The authors projected that unless rising costs are addressed, the 10 most expensive drugs are on pace to reach $40 billion annually by the end of 2020.

Explore further: Seniors scrimp but still spend more for meds

More information: Jonathan H. Watanabe et al, Federal and Individual Spending on the 10 Costliest Medications in Medicare Part D from 2011 to 2015, Journal of the American Geriatrics Society (2018). DOI: 10.1111/jgs.15443

Related Stories

Seniors scrimp but still spend more for meds

June 4, 2018
Medicare recipients filled fewer prescriptions for pricey brand-name drugs—but spent more on such meds anyway, says a government report due out Monday. It blames rising manufacturer prices for squeezing older people and ...

Rising costs and potential savings for generic, topical steroids

April 29, 2017
Although topical steroids are among the most commonly prescribed medications by dermatologists, there are limited data on spending and use for this class of drugs. In a new study led by investigators at Brigham and Women's ...

Spending on compounded drugs skyrocketing

August 3, 2016
(HealthDay)—Government spending on compounded drugs has skyrocketed, raising concerns of fraud and overbilling, according to a report published by Kaiser Health News.

Generic eye drops for seniors could save millions of dollars a year

July 28, 2017
(HealthDay)—Prescribing generic drugs for seniors' eye problems could save the U.S. government hundreds of millions of dollars a year, a new study suggests.

Spending on prescription meds up about 5 percent in 2015

March 17, 2016
(HealthDay)—Spending on prescription medications for insured Americans increased about 5 percent in 2015, with the increase half of that seen in 2014, the Associated Press reported.

When drugs are wrong, skipped or make you sick: The cost of non-optimized medications

April 2, 2018
Rising drug prices have gotten a lot of attention lately, but the actual cost of prescription medications is more than just the dollars and cents on the bill. Researchers at Skaggs School of Pharmacy and Pharmaceutical Sciences ...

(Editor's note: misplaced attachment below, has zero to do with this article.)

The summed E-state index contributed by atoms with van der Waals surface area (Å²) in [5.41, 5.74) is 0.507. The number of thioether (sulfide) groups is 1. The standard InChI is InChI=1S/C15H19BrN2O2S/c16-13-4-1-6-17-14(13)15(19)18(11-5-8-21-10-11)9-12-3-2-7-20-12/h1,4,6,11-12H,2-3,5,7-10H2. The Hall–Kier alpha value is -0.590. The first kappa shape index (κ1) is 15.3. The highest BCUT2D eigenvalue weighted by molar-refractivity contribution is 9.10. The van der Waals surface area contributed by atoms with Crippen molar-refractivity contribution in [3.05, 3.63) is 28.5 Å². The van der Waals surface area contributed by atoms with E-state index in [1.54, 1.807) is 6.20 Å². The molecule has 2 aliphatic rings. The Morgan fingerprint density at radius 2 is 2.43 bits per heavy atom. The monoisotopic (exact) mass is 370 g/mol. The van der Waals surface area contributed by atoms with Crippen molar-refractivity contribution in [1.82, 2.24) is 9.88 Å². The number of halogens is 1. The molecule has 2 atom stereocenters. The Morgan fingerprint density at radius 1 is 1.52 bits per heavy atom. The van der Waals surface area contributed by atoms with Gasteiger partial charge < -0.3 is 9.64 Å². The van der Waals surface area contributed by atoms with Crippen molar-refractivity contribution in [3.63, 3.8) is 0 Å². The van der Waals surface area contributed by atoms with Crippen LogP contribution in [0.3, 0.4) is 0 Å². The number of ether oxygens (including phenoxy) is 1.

Recommended for you

Emotional abuse may be linked with menopause misery

November 19, 2018
Smoking, obesity and a sedentary lifestyle have long been linked to heightened symptoms of menopause. Now, a study headed by UC San Francisco has identified another factor that may add to menopause torment: an emotionally ...

How AI could help veterinarians code their notes

November 19, 2018
A team led by scientists at the School of Medicine has developed an algorithm that can read the typed-out notes from veterinarians and predict specific diseases that the animal may have.

Bullying and violence at work increases the risk of cardiovascular disease

November 19, 2018
People who are bullied at work or experience violence at work are at higher risk of heart and brain blood vessel problems, including heart attacks and stroke, according to the largest prospective study to investigate the ...

A low-gluten, high-fiber diet may be healthier than gluten-free

November 16, 2018
When healthy people eat a low-gluten and fibre-rich diet compared with a high-gluten diet, they experience less intestinal discomfort including less bloating. Researchers at University of Copenhagen show that this is due ...

Youth dating violence shaped by parents' conflict-handling views, study finds

November 16, 2018
Parents who talk to their children about nonviolent ways of resolving conflict may reduce children's likelihood of physically or psychologically abusing their dating partners later—even when parents give contradictory messages ...

Why we shouldn't like coffee, but we do

November 15, 2018
Why do we like the bitter taste of coffee? Bitterness evolved as a natural warning system to protect the body from harmful substances. By evolutionary logic, we should want to spit it out.

0 comments

Please sign in to add a comment. Registration is free, and takes less than a minute. Read more

Click here to reset your password.
Sign in to get notified via email when new comments are made.